Cluster A. Cardiovascular/Respiratory/Metabolic Diseases

Long-term Changes in Autonomic & Metabolic Function

Collaborative Project A1
Susan Redline, MD, M.P.H. (Project leader)
Harvard Medical School (Boston, MA)
Michael C.K. Khoo, Ph.D. (Primary BMSR Liaison)

This project represents the continuation of a long-standing collaboration that has enabled the development and testing of improved methods for assessing cardiovascular autonomic function across sleep-wake states in polysomnographic studies. Having found previously a significant association between autonomic dysfunction and impaired glucose metabolism, the overall goal of this project is to determine whether specific noninvasive measures of autonomic function, coupled with information about current status of glucose metabolism, are capable of predicting the progression of metabolic dysfunction. The specific aims of the project are to determine, using longitudinal data, whether:

  • Long-term (~5 years) changes in heart rate variability (HRV) and pulse transit time variability are correlated with changes in glucose metabolism;
  • Sleep-disordered breathing alters the association between long-term changes in autonomic and metabolic function.
  • Baseline measures of cardiovascular variability and insulin resistance predict subsequent changes in diabetes status.

Model-based Approaches for Therapeutic Management of Neonatal Cardiovascular Abnormalities

Collaborative Project A2
Istvan Seri, MD, Ph.D. & Shahab Noori, MD (Project leaders)
Children’s Hospital of Los Angeles (Los Angeles, CA)
Michael C.K. Khoo, Ph.D.(Primary BMSR Liaison)

In critically ill preterm and term infants with cardiovascular compromise, oxygen delivery fails to meet the demand of cellular oxygen consumption, and unless recognized early and treated aggressively, failure of the circulatory system is associated with increased mortality or potentially severe short/long-term morbidity. There has been considerable progress in our understanding of developmental cardiovascular physiology, however there remains significant gaps in our knowledge particularly pertaining to treatment of patent ductus arteriosus (PDA). To address these issues, this project aims to:

  • Develop a computer model for the transitional cardiovascular physiology of the neonate by modifying the adult respiratory and cardiovascular models employed in PNEUMA [2]; the neonatal model will help us gain insight into the physiological mechanisms that underlie changes in systemic and organ blood flow as a consequence of the presence of PDA.
  • Examine the impact of PDA closure on hemodynamics in the neonate and the resulting effects on pulmonary and tissue gas exchange as well as respiratory control. We will also compare the relative impact of PDA closure using medication (gradual closure) versus surgical ligation (immediate closure).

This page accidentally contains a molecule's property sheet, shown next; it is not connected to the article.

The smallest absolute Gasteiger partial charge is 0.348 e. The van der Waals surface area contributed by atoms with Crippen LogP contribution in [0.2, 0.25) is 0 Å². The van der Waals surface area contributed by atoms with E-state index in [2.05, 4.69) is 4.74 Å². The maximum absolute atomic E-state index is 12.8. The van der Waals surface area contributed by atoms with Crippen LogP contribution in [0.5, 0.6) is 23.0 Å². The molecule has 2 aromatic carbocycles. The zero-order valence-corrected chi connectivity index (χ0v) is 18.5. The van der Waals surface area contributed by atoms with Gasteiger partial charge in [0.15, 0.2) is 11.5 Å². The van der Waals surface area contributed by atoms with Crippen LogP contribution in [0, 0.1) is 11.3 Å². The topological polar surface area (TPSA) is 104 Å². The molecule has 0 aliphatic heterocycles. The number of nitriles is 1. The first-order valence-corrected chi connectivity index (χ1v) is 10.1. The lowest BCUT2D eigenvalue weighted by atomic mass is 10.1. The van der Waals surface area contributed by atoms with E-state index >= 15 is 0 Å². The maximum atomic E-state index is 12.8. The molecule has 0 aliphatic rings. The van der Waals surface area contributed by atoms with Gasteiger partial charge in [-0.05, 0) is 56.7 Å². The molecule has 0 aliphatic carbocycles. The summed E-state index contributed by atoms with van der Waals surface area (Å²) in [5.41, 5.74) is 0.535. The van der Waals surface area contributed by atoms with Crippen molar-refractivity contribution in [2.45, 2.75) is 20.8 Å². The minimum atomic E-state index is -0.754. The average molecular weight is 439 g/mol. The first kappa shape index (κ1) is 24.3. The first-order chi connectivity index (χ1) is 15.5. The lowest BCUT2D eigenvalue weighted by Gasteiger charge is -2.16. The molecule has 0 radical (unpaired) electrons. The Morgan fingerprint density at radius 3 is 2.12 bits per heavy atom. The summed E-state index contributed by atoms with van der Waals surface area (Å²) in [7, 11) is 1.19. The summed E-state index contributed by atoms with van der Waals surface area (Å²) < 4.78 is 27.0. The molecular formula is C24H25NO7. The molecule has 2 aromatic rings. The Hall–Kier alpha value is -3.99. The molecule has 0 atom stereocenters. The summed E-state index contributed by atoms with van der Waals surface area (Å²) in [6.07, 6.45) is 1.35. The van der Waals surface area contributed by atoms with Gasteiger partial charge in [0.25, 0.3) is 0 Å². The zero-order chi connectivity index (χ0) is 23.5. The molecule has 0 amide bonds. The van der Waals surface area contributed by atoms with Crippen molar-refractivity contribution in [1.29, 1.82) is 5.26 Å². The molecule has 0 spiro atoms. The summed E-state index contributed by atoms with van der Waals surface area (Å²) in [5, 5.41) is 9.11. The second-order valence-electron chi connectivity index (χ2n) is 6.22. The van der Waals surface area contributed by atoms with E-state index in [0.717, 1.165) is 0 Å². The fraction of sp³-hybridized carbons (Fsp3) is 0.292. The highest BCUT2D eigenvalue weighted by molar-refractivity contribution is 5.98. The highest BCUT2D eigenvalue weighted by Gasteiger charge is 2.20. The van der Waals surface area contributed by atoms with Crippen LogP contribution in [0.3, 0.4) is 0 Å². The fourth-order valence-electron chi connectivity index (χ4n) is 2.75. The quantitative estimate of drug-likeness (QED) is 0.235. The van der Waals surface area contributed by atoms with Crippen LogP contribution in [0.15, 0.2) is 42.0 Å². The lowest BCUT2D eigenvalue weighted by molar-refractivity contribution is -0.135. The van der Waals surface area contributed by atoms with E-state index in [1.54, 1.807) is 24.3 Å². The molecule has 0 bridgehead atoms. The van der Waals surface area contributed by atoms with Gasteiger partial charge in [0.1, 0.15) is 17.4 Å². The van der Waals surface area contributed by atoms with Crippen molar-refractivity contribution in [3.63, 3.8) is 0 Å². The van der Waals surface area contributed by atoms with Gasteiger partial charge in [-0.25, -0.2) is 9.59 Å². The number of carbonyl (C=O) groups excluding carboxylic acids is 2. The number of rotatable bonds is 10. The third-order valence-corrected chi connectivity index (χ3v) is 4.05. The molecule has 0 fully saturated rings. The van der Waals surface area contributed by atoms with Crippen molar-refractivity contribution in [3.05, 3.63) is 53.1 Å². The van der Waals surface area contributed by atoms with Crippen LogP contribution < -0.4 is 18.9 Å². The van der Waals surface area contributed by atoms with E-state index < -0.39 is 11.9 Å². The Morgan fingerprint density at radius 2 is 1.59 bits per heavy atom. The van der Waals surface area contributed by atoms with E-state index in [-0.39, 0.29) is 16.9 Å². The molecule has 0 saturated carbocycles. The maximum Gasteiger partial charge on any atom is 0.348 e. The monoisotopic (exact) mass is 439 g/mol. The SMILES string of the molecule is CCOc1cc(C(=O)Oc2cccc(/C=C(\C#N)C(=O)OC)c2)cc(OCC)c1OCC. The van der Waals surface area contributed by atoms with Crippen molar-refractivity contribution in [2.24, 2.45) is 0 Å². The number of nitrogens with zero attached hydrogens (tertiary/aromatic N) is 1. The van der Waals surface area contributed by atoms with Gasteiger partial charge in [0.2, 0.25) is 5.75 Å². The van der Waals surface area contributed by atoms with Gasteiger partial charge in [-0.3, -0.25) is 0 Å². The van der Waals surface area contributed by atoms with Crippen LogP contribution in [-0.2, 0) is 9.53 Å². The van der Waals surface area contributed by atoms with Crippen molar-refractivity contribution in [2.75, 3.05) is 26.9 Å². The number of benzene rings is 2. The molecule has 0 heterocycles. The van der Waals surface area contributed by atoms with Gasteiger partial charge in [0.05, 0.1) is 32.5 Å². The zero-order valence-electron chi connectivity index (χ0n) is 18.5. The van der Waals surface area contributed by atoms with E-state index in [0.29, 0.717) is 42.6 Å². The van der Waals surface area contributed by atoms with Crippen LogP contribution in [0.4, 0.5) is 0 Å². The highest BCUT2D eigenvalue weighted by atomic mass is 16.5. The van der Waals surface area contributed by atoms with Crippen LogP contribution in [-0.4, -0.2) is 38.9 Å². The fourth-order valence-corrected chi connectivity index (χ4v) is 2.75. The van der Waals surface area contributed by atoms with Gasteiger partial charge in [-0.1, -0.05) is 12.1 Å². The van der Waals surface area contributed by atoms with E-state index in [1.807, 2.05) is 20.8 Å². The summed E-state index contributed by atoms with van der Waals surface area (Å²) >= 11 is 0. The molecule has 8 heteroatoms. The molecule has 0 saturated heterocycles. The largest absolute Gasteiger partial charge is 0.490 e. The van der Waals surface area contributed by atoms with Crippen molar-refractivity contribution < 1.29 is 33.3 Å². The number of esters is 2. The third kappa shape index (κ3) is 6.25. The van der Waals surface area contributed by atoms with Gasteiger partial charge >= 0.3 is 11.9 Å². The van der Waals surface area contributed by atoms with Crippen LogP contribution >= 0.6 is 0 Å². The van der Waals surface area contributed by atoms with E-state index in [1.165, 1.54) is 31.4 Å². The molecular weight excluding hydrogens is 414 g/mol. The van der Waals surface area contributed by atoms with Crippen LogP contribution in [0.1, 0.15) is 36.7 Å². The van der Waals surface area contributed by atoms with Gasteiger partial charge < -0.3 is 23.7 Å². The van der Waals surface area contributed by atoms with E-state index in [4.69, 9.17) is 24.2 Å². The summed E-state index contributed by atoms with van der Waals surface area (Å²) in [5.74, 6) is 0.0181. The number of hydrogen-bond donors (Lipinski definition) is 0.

Modeling of Sleep-disordered Breathing in Pediatric Obesity

Collaborative Project A3
Sally L. Davidson Ward, MD & Thomas G. Keens, MD (Project leaders)
Children’s Hospital Los Angeles (Los Angeles, CA)
Michael C.K. Khoo, Ph.D. (Primary BMSR Liaison)

Clinical studies of sleep-disordered breathing (SDB) have generally focused on upper airway collapsibility as the primary factor responsible for the development of the disorder. However, recent studies suggest that other factors that affect dynamic changes in upper airway patency, such as chemoreflex control and state dependence, also play important roles. Moreover, the pool of subjects with obesity-related SDB display a large variation of polysomnographic and clinical characteristics.

We hypothesize that this diversity in behavior results from the existence of different underlying physiological mechanisms, and that phenotyping using a quantitative dynamic model may allow us to better delineate the mechanistic differences. To test this hypothesis, we employ a minimal closed-loop model to estimate the key parameters that influence ventilatory stability in subjects during sleep. These parameters include: (a) “dynamic chemoresponsiveness”- the transfer function relating changes in alveolar PCO2 to changes in ventilatory drive; (b) the lung-to-chemoreceptor circulatory delay; (c) “plant dynamics” – the transfer function relating ventilation to alveolar PCO2; (d) the arousal threshold; (e) the arousal drive; and (f) the upper airway closing pressure. Results derived from these analyses are then used to inform the development of our structured comprehensive model of sleep, cardiorespiratory and metabolic control, PNEUMA. The knowledge derived from this study may also provide improved guidelines for customizing therapeutic strategies to individual patients.

Type 2 Diabetes: Mechanisms and Model-Based Diagnosis

Collaborative Project A4
Giovanni Pacini, Ph.D. (Project leader)
Institute of Biomedical Engineering, National Research Council (Padua, Italy)
David Z. D’Argenio, Ph.D. (Primary BMSR Liaison)

The overall goal of this ongoing Collaborative Project is to apply the novel systems modeling methods from the BMSR, to develop new diagnostic, drug development and treatment approaches for diabetes and other metabolic diseases. This will be accomplished via the following aims:

  • Fully evaluate the nonparametric Laguerre-Volterra (LV) biomarkers derived from estimated insulin-to-glucose “kernels” following an intravenous glucose tolerance test (IVGTT),
    utilize the extensive data base of IVGTT responses used in the earlier evaluations of the minimal model.
  • Using population modeling approaches, quantify the kinetics of glucagon to inform the development glucagon antagonist treatments for diabetes.
  • Apply the LV modeling approach and population modeling incorporating the minimal model, to clinical trials on diabetes development and progression.

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